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Titan’s methane lakes

Credit: NASA/JPL/University of Arizona/DLR

Sunglints, or specular reflections, are often seen on Earth when sunlight reflects off of the smooth surfaces of lakes and rivers. On 8 July 2009, the Visual and Infrared Mapping Spectrometer (VIMS) on Cassini captured the first sunglint from an extraterrestrial body of liquid, confirming the presence of lakes and seas near Titan’s north pole. Titan’s thick nitrogen (N2) and methane (CH4) atmosphere and photochemically generated haze layer prevent most visible light from reaching the surface, so this image was taken in the infrared at 5 μm. The sunlight reflected off of a lake, now called Jingpo Lacus, which is intermediate in size between Lake Ontario and Lake Superior (~8,000 square miles or 20,800 square kilometres).

Titan is the only other body in the Solar System besides Earth that currently has stable liquid on its surface. However, with a surface temperature of 94 K and pressure of 1.5 bar, water is solid and the surface conditions are close to the triple point of methane. Titan’s lakes and seas are composed primarily of liquid methane and ethane (C2H6); ethane is one of the most abundant products of Titan’s complex atmospheric chemistry, which produces numerous complex organic molecules. Titan’s proximity to the triple point of methane allows for an active hydrological cycle and Cassini–Huygens observed extensive stream and river systems, large outbursts of clouds from convective methane storms, and evidence of rainfall. Titan’s surface has been carved into a landscape that is irresistibly reminiscent of home. We now know that there is another world in the Solar System that has abundant liquids and organics and therefore harbours the potential for life. The sunglint captured by Cassini VIMS serves as a beacon for future explorers.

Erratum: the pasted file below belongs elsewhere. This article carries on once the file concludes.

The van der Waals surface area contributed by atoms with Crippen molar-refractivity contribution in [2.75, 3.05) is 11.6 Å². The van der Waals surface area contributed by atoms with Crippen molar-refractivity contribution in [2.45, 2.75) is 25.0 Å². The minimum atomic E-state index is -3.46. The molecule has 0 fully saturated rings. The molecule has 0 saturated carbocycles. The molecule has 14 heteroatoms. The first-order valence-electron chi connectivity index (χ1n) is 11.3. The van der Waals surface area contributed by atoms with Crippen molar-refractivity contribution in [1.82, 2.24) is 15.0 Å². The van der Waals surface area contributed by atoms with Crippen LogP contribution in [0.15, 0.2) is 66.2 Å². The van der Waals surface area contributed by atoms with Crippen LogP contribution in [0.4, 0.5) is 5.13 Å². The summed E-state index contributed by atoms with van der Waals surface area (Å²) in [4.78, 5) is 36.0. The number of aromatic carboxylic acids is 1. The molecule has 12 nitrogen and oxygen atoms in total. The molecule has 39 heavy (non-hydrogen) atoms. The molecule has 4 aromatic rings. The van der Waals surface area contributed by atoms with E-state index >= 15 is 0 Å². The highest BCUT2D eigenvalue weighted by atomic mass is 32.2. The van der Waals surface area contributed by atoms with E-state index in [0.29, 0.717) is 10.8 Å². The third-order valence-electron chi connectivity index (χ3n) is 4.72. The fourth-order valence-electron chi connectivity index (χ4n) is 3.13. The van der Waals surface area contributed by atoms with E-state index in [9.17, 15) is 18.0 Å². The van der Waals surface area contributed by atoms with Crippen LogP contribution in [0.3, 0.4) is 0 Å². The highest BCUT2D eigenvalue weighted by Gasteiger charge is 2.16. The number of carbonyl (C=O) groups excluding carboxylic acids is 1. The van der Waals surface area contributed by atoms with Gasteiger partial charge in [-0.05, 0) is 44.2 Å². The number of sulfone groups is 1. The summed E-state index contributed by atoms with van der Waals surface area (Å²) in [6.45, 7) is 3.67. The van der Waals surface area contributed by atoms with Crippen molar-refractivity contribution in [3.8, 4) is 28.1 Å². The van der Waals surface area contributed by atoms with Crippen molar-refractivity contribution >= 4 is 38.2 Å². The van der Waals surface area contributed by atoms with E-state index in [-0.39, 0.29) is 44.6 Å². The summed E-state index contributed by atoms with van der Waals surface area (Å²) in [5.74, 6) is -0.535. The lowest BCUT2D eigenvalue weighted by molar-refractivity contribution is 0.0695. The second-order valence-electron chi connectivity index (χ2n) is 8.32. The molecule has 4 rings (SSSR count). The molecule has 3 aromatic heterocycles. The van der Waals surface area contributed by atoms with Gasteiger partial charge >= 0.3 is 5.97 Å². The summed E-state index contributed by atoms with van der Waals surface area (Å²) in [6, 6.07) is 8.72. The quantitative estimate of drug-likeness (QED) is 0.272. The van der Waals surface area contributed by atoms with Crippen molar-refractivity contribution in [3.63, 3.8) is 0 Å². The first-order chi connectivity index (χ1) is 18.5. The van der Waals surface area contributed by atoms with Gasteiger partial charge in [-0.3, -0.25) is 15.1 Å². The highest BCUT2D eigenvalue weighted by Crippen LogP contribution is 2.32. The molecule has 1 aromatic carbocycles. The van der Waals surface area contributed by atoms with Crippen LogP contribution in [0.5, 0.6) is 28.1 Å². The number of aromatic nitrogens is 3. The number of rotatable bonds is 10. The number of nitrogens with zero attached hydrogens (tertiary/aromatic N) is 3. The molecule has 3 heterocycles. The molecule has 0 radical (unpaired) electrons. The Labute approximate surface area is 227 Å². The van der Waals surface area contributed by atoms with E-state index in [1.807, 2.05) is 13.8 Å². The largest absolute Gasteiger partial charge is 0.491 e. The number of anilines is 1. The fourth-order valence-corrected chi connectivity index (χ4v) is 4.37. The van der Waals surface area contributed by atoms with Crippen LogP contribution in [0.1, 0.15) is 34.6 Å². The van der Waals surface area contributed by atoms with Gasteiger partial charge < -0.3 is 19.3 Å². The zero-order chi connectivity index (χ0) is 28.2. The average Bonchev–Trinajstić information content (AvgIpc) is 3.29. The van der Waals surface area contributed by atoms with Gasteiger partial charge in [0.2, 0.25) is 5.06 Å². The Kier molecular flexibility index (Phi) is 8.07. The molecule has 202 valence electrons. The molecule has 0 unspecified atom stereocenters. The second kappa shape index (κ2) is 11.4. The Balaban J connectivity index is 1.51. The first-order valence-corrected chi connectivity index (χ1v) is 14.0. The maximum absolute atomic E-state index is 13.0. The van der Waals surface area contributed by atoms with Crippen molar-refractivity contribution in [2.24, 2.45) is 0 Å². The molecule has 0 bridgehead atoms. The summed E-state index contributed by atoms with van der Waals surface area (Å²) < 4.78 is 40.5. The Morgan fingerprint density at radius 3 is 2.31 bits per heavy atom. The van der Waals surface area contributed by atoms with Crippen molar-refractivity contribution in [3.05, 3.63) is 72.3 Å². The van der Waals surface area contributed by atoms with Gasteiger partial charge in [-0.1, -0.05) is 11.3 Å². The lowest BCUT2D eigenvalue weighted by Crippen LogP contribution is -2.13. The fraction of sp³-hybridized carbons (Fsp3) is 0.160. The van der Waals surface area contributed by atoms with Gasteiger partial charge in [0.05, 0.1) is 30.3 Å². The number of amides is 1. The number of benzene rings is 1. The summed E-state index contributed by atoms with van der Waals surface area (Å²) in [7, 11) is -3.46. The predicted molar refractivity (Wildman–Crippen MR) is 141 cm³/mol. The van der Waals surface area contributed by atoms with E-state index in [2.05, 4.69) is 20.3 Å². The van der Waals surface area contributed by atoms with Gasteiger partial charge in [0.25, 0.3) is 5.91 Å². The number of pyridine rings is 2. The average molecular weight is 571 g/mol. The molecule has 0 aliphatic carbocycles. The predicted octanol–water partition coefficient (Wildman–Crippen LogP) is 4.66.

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Correspondence to Sarah M. Hörst.

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Hörst, S.M. Titan’s methane lakes. Nat Astron 1, 573 (2017).

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